The dispersal of Suboxone and generic buprenorphine is tempered by federal regulations that call for physicians to apply for a special waiver to prescribe it, with approved applicants limited to 30 patients in their first year and no more than 100 patients total.
This restriction would mean that a doctor isn't necessarily prescribing the drug to local patients; rather, it is more likely patients seeking addiction treatment may travel a substantial distance to meet with a doctor approved for a buprenorphine waiver.
There are 732 doctors approved to prescribe buprenorphine across the state, a number that's continually growing since the drug's approval. Nine are located within 30 miles of the Shamokin and Coal Township area, according to the SAMHSA voluntary registry. They include Dr. Jacinta Perez-Rodriguez-Wood, of NHS Human Services' Susquehanna Center in downtown Shamokin, and Dr. Alakananda Chakrabarty, of Coal Township.
Calls to Perez-Rodriguez-Wood and Chakrabarty for insight on the effectiveness of Suboxone and details about their treatment programs were not returned.
Dr. Sanjay Sen, of Coal Township, is among five doctors within the same 30-mile radius who are listed on Suboxone's own Here to Help Certified Physician Network.
On the rise
Bonetti, the county drug and alcohol director, agreed with what several employees of four local pharmacies had to say - that abuse of prescription pills is a growing problem.
The top drug of choice, the pharmacy employees all agreed, is oxycodone.
And while there were no figures specific to Northumberland County available through the state and federal departments contacted, state and national statistics provide some insight.
SAMHSA annually publishes a National Survey on Drug Use and Health (NSDUH), documenting trends in drug abuse and treatment. The latest year for which specific state information is available is 2009.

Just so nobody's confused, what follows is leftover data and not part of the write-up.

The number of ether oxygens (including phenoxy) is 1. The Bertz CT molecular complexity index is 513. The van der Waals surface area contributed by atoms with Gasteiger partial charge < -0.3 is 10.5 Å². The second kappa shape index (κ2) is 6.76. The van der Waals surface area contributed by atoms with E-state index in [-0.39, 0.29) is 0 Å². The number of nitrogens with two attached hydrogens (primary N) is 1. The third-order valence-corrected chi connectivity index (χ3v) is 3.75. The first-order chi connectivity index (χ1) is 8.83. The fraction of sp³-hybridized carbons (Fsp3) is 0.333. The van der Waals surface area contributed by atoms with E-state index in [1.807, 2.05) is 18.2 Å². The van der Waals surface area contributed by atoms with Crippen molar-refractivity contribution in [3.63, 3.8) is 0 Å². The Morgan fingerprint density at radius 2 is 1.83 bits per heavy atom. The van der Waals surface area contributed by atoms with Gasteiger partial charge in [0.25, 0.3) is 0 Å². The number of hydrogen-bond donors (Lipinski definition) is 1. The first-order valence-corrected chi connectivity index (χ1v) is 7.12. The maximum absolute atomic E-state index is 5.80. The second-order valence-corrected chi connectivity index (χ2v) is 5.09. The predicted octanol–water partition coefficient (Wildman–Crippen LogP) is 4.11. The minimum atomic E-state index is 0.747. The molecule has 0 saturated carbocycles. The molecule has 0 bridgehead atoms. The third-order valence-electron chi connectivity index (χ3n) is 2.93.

In that report, the study found 4.46 percent of people 12 years and older in Northumberland County and a dozen other central and north central counties with which it was grouped - including Columbia, Montour, Snyder and Union - abused pain relievers in the previous year - the third-highest rate in the state.
The number of first-time users is increasing nationally, according to federal studies, as is the number of people seeking treatment.
From docs and friends
Bonetti said Northumberland County's addiction treatment program - which is entirely voluntary - had 295 enrollees as of last month, the vast majority of whom are seeking treatment for alcohol abuse.
She said 46 enrolled in the county program have admitted that heroin is their drug of choice and another 22 claim it's prescription opioids.
These are simply people who sought help on their own. The county doesn't account for those who seek treatment through third-party health providers or through other avenues. And, of course, it can't account for unreported addicts.
"I think it's a large problem because people aren't recognizing it as a problem because they're getting it from their doctors or they're getting the meds from their parents' medicine cabinets," she said.
They're also getting it from friends.
In SAMHSA's 2010 NSDUH, the nationwide study found that half of those abusing prescription pain relievers got them free from a friend or relative, three-quarters of whom, in turn, got them from a single doctor.
'Pill for everything'
That said, Bonetti believes society's presumed comfort with pill-form medication may play a role in the prevalence of prescription drug abuse.
"Society has a pill for everything. Rather than face the problem head on, we'll give you something to cure it that's a band-aid, and that's where I have an issue."
That issue extends to medication-based addiction treatment.
The methadone program has gone through a rise and fall, she said. While it's proven successful for some, others treat is as another avenue to feed addiction, noting that Suboxone, too, can be abused.
"I've also witnessed the methadone programs where you stand in line and the people are all giddy and all great and then they get to the nurse and say, 'I don't feel good,' so they increase their dose."